Many therapists don't want to tie themselves to any one particular approach, but rather blend elements from all different approaches. Integrative psychotherapy’s progressive nature is adaptive and flexible, combining different therapeutic tools from other approaches (above) to best fill developmental gaps and address the individual needs of each client. Holistic therapy is one example of a spin-off of this, where heart-centered hypnotherapy and breathwork is combined with more traditional approaches like psychoanalysis and CBT in an integrative mind, body, spirit approach to wellness. In this practice, the foundational idea is that each person is viewed as a whole being (meaning not-broken), which allows for a deeper understanding and acceptance of “self”.
Medical therapies (in regards to mental health) refer to the medications, methods and modalities that medical doctors use to support proactive mental health and treat mental illness. The ability to prescribe medications is what sets this category apart from the others. It’s not just psychiatrists that use medical therapies. In many countries, other MDs including family physicians, developmental pediatricians and GPs are involved in the first steps (and sometimes the only steps) of mental health care. That is a huge responsibility that many are not fully prepared for simply because they went to medical school 20 years ago. Basic training in med-school is often insufficient to meet the evolving needs of mental healthcare. It’s important to note that not all psychiatrists practice psychotherapy. Many will deal with medications and then refer out for other therapy needs. And to throw another curve-ball into the confusion... it’s very possible to find family doctors and GPs that are trained in psychotherapy methods. Ya it’s kind of confusing. Do your research. Now medical interventions for mental health not only includes medications & psychotherapy, it can include alterations to diet approach, specific types of physical activity, stress reduction techniques and more.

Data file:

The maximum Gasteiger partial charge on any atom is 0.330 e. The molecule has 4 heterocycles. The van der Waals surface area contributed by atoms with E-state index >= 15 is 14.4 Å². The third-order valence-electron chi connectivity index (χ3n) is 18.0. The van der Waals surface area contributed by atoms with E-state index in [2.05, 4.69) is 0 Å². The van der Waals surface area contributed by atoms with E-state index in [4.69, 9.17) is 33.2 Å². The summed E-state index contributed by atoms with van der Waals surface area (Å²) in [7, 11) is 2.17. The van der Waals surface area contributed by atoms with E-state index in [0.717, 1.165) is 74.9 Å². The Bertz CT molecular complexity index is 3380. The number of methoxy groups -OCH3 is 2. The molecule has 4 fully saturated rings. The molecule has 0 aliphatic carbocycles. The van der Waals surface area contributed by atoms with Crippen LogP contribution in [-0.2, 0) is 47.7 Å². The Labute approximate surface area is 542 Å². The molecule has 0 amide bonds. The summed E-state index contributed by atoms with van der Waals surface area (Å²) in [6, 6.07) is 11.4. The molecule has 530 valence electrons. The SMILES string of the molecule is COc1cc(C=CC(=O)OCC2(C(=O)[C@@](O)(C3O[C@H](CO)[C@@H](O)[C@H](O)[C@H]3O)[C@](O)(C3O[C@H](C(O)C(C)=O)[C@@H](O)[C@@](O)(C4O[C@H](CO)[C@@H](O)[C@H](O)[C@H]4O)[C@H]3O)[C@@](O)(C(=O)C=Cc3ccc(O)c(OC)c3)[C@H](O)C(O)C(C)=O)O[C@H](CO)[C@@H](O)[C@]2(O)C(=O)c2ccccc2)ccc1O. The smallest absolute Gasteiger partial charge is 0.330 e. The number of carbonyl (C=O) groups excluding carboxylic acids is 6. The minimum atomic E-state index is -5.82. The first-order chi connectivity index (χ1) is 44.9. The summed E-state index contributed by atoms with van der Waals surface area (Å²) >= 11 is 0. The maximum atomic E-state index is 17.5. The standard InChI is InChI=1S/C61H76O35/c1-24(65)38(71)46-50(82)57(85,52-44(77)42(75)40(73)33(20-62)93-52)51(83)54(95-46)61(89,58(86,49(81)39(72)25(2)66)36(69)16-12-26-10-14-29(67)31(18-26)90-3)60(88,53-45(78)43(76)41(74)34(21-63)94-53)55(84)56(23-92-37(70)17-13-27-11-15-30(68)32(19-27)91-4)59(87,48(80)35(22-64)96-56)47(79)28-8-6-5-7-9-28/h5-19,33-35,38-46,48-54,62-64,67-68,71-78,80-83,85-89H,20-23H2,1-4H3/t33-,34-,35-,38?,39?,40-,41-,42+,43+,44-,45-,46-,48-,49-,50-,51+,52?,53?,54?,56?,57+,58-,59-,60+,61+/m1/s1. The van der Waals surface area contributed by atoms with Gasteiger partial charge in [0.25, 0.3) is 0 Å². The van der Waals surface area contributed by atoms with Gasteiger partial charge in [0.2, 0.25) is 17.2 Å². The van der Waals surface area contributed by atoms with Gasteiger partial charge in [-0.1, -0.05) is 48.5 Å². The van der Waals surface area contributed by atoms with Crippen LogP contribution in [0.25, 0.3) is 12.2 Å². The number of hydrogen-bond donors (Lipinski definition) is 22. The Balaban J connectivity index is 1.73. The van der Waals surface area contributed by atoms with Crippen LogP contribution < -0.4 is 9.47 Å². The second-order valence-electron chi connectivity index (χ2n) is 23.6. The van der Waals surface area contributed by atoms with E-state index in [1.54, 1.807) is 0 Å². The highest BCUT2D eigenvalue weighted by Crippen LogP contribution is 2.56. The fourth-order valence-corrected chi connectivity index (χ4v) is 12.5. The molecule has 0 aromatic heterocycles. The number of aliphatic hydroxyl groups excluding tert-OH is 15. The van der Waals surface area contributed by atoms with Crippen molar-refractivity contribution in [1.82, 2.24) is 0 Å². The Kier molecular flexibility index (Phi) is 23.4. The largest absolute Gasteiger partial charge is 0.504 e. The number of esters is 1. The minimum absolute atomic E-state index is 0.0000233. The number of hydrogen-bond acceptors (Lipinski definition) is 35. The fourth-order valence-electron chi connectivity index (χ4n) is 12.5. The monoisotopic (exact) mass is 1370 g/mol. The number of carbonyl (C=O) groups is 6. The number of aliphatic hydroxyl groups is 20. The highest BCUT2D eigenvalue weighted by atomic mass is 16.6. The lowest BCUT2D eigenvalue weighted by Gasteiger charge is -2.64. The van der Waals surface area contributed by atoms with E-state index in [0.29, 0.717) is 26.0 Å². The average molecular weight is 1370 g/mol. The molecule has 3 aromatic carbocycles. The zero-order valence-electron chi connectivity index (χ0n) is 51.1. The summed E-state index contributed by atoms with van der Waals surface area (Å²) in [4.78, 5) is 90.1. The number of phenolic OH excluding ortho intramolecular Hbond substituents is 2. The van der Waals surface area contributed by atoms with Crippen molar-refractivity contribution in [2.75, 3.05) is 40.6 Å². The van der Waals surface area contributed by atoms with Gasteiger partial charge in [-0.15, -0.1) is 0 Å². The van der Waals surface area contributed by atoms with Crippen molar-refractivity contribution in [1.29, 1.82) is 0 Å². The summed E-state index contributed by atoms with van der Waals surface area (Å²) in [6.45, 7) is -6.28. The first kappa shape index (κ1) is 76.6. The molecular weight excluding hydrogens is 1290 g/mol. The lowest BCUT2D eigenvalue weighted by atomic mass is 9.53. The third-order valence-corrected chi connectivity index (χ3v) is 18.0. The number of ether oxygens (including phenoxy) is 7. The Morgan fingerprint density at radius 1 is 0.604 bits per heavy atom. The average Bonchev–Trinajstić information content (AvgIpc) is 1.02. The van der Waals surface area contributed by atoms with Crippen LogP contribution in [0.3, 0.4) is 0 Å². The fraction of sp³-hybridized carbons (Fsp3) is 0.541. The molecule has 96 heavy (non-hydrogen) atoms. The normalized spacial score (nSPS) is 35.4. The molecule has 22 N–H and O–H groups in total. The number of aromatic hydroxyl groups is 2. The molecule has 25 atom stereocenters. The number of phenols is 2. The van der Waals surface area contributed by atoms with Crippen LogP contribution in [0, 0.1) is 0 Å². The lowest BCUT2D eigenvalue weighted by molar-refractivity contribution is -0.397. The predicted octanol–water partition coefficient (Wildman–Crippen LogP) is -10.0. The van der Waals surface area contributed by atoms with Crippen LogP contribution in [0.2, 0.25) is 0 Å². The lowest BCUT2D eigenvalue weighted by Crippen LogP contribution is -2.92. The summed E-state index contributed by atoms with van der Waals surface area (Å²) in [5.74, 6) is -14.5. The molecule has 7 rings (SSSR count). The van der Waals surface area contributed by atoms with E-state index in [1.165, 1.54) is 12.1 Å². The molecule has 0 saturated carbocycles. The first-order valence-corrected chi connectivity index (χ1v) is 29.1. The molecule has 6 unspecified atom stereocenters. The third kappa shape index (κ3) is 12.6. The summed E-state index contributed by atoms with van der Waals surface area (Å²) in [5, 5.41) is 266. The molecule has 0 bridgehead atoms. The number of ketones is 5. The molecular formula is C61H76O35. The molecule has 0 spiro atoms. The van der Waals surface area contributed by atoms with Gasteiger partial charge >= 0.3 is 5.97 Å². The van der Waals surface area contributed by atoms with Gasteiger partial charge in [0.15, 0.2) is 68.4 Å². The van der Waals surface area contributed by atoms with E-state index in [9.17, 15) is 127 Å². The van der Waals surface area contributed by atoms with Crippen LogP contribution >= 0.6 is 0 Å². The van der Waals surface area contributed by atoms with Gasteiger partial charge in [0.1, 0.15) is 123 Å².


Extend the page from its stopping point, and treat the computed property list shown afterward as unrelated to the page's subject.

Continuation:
But the incredible thing is that research is constantly evolving and we are learning more and more about the relationship between mind, body and soul all the time!
Stay tuned for more posts in our "Back to Basics" series.